House Majority Leader Steny Hoyer Shoots Down Possible Pay Raise For Congress

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Henry Rodgers Capitol Hill Reporter
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House Majority Leader Steny Hoyer said Tuesday that the House will not be considering legislation that would give them all a pay raise.

“The House will not consider the legislative branch appropriations bill,” which includes the possible pay raise, Hoyer spokeswoman Mariel Saez told Politico.

Many members of Congress have been working on a way to give themselves a pay raise. The National Republican Congressional Committee (NRCC) criticized them, even after some top Republicans said they were considering backing the salary bump initiative.

The Daily Caller spoke with many Republicans in the House who all pushed back against a possible pay raise, saying Congress needs to do its job first before even considering a raise to their salaries. Democratic New York Rep. Alexandria Ocasio-Cortez has been pushing members to support it — saying the increase from $174,000 to $178,900 annually is “not even … a raise” — including top Republicans, such as House Minority Leader Kevin McCarthy.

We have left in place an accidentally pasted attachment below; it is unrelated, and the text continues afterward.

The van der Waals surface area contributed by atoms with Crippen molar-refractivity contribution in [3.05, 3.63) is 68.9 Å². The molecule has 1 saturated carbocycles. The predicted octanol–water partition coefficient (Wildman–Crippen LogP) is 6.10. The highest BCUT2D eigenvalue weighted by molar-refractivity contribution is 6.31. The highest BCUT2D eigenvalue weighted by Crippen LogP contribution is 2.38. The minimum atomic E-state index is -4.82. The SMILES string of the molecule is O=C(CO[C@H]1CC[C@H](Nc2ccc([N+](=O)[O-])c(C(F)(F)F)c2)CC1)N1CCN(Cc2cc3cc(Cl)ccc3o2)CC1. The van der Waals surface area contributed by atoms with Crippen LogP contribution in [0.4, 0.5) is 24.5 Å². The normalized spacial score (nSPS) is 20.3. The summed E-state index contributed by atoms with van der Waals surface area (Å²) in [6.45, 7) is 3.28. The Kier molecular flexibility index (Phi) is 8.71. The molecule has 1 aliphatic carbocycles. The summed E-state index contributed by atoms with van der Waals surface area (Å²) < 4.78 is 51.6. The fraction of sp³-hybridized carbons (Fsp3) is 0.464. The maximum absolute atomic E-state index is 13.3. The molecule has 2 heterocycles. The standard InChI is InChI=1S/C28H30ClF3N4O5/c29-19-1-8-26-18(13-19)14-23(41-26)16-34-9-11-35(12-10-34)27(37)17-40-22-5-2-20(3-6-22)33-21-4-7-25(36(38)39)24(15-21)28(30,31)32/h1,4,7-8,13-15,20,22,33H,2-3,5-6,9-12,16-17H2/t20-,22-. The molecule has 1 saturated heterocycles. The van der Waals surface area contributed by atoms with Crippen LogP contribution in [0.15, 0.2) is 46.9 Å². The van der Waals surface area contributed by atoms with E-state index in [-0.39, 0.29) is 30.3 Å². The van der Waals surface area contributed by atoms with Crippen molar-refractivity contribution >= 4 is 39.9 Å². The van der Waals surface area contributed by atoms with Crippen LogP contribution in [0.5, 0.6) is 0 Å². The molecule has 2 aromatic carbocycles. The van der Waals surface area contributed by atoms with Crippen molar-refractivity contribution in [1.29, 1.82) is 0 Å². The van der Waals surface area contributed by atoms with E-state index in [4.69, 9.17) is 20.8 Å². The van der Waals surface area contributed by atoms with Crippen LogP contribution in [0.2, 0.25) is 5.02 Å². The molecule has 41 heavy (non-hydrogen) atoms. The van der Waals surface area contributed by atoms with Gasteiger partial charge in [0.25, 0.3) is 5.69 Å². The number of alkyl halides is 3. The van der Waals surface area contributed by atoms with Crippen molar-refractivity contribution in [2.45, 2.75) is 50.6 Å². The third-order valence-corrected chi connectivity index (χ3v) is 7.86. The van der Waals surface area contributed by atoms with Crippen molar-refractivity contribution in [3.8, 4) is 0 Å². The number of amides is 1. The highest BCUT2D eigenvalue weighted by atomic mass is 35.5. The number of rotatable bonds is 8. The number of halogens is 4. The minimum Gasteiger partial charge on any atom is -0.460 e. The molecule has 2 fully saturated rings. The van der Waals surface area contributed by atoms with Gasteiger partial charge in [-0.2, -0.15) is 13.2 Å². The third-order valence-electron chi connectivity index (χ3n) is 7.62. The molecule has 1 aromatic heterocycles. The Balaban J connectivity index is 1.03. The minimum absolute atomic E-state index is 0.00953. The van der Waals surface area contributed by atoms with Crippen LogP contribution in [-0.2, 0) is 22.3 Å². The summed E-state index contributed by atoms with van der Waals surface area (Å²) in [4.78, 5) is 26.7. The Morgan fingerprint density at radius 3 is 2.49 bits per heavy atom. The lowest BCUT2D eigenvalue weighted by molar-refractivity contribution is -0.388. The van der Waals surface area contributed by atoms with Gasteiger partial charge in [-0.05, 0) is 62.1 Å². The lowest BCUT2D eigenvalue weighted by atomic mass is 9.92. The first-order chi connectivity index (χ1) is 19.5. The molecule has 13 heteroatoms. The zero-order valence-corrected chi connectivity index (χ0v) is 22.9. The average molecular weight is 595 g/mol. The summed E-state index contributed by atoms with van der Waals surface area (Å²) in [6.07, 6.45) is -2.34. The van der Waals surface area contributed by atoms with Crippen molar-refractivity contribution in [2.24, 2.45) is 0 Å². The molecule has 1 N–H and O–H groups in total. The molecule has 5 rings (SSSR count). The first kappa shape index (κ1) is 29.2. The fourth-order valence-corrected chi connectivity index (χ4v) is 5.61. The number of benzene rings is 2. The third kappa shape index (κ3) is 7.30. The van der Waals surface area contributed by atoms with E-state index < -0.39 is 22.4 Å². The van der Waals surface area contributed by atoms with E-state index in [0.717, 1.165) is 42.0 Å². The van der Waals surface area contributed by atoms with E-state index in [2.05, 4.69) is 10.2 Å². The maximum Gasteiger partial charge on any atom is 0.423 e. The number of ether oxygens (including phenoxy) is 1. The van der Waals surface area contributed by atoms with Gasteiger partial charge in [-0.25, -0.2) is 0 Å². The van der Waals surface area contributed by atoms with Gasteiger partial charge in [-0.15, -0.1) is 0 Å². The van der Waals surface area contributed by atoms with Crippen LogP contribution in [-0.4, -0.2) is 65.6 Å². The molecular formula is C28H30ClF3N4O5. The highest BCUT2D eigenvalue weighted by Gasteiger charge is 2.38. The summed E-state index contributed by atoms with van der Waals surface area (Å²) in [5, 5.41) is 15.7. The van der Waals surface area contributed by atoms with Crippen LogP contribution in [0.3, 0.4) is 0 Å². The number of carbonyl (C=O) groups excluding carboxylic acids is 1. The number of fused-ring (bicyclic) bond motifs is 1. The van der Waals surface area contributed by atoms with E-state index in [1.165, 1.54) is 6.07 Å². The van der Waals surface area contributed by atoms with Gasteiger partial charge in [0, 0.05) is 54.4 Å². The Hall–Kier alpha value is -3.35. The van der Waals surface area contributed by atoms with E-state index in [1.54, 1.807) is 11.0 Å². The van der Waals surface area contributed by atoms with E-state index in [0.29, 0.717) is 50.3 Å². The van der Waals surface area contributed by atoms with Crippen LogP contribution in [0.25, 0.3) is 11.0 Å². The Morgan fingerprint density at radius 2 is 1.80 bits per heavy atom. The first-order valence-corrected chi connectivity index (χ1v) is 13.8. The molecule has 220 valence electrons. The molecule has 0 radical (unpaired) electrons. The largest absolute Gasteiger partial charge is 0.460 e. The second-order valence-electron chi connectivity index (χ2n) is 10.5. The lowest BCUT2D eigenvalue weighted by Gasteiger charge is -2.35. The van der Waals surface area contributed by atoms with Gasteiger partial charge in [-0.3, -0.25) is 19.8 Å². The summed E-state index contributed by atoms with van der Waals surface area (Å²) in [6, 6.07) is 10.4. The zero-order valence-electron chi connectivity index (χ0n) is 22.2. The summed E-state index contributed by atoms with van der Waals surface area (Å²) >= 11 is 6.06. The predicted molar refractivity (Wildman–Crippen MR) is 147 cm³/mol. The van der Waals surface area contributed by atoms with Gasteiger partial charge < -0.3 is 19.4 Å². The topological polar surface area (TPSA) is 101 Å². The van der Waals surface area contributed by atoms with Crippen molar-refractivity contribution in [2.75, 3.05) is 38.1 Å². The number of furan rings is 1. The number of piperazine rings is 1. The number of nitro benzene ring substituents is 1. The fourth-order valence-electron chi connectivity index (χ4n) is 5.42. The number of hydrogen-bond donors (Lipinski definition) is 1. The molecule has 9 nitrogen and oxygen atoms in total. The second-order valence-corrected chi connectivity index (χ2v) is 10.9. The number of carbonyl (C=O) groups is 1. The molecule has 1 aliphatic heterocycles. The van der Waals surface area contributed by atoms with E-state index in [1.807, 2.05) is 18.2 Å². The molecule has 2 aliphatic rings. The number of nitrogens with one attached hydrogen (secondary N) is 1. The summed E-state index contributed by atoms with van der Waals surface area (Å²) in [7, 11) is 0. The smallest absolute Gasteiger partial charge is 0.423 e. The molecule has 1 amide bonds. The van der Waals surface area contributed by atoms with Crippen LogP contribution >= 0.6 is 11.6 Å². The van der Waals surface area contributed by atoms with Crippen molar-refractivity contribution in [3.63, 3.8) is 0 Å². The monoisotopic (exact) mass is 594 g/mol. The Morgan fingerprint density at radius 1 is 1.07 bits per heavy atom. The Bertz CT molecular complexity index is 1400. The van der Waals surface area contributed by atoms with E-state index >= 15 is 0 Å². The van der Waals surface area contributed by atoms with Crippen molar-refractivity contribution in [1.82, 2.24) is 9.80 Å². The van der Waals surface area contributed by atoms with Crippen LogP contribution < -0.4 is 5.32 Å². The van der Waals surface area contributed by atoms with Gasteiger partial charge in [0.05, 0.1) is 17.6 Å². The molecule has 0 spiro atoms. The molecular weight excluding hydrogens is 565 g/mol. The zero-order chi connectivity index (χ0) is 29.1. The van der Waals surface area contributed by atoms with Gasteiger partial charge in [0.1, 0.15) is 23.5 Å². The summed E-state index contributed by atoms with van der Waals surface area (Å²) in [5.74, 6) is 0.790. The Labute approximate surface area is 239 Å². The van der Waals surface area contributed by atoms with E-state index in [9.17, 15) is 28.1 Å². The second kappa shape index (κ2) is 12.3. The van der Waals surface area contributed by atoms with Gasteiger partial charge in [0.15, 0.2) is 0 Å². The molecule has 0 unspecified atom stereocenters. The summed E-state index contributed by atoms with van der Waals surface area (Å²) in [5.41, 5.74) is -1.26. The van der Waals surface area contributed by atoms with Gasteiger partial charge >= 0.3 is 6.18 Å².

McCarthy, House Minority Whip Steve Scalise and many Democrats support a $4,500 pay raise to the current rate of $174,000, according to Politico. However, the NRCC, one of the biggest fundraisers for Republicans in Congress pushed back, attacking Democrats in an email for suggesting that making “more than three times the average American’s salary, just isn’t enough.”

House Majority Leader Kevin McCarthy speaks during a news conference after the House passed the STOP School Violence Act 407-10 at the U.S. Capitol Visitors Center March 14, 2018 in Washington, DC. (Photo by Chip Somodevilla/Getty Images)

Republican North Carolina Rep. Mark Meadows told the Caller that until Congress passes legislation to address serious issues, such as the crisis at the border, then a raise should not even be considered. (RELATED: Here’s What Republicans In Congress Are Saying About Giving Themselves A Raise)

“How about this: when Congress does its job and provides resources and border security to address the obvious crisis going on at our southern border, then we can debate a pay raise. Tie the issue to performance on our basic responsibilities,” Meadows said. “Until then, it shouldn’t be discussed.”

Congressional salaries have not gone up from $174,000 since 2009. Lawmakers are set to receive a $4,500 raise in January, which is an increase of 2.6 percent unless they vote to freeze the pay.

The pay increase for members of Congress would also mean staffers would most likely receive a raise, as members are responsible for paying their staff. The median pay for a staffer on Capitol Hill is currently $54,640.